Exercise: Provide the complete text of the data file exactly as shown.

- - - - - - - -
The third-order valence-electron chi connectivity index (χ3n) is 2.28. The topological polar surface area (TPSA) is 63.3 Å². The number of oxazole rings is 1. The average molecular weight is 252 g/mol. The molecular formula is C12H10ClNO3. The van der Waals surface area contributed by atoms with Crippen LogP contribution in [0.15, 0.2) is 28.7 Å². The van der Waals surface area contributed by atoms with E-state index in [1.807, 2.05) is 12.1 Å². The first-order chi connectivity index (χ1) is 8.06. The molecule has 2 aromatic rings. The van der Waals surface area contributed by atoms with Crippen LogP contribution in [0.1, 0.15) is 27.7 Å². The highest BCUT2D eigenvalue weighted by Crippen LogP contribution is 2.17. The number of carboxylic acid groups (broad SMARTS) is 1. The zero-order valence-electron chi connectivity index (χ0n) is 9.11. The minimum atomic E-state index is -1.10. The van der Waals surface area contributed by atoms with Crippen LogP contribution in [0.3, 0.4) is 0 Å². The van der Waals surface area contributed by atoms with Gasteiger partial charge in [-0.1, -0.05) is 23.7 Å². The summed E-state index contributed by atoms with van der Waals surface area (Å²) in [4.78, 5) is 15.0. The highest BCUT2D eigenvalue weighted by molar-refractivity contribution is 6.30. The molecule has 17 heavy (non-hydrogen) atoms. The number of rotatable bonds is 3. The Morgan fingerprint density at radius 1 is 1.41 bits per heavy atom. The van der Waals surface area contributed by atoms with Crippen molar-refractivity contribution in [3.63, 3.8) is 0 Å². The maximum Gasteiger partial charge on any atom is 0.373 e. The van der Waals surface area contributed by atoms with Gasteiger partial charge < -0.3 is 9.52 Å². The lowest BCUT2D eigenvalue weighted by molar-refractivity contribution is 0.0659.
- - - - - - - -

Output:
The third-order valence-electron chi connectivity index (χ3n) is 2.28. The topological polar surface area (TPSA) is 63.3 Å². The number of oxazole rings is 1. The average molecular weight is 252 g/mol. The molecular formula is C12H10ClNO3. The van der Waals surface area contributed by atoms with Crippen LogP contribution in [0.15, 0.2) is 28.7 Å². The van der Waals surface area contributed by atoms with E-state index in [1.807, 2.05) is 12.1 Å². The first-order chi connectivity index (χ1) is 8.06. The molecule has 2 aromatic rings. The van der Waals surface area contributed by atoms with Crippen LogP contribution in [0.1, 0.15) is 27.7 Å². The highest BCUT2D eigenvalue weighted by Crippen LogP contribution is 2.17. The number of carboxylic acid groups (broad SMARTS) is 1. The zero-order valence-electron chi connectivity index (χ0n) is 9.11. The minimum atomic E-state index is -1.10. The van der Waals surface area contributed by atoms with Crippen LogP contribution in [0.3, 0.4) is 0 Å². The van der Waals surface area contributed by atoms with Gasteiger partial charge in [-0.1, -0.05) is 23.7 Å². The summed E-state index contributed by atoms with van der Waals surface area (Å²) in [4.78, 5) is 15.0. The highest BCUT2D eigenvalue weighted by molar-refractivity contribution is 6.30. The molecule has 17 heavy (non-hydrogen) atoms. The number of rotatable bonds is 3. The Morgan fingerprint density at radius 1 is 1.41 bits per heavy atom. The van der Waals surface area contributed by atoms with Crippen molar-refractivity contribution in [3.63, 3.8) is 0 Å². The maximum Gasteiger partial charge on any atom is 0.373 e. The van der Waals surface area contributed by atoms with Gasteiger partial charge < -0.3 is 9.52 Å². The lowest BCUT2D eigenvalue weighted by molar-refractivity contribution is 0.0659.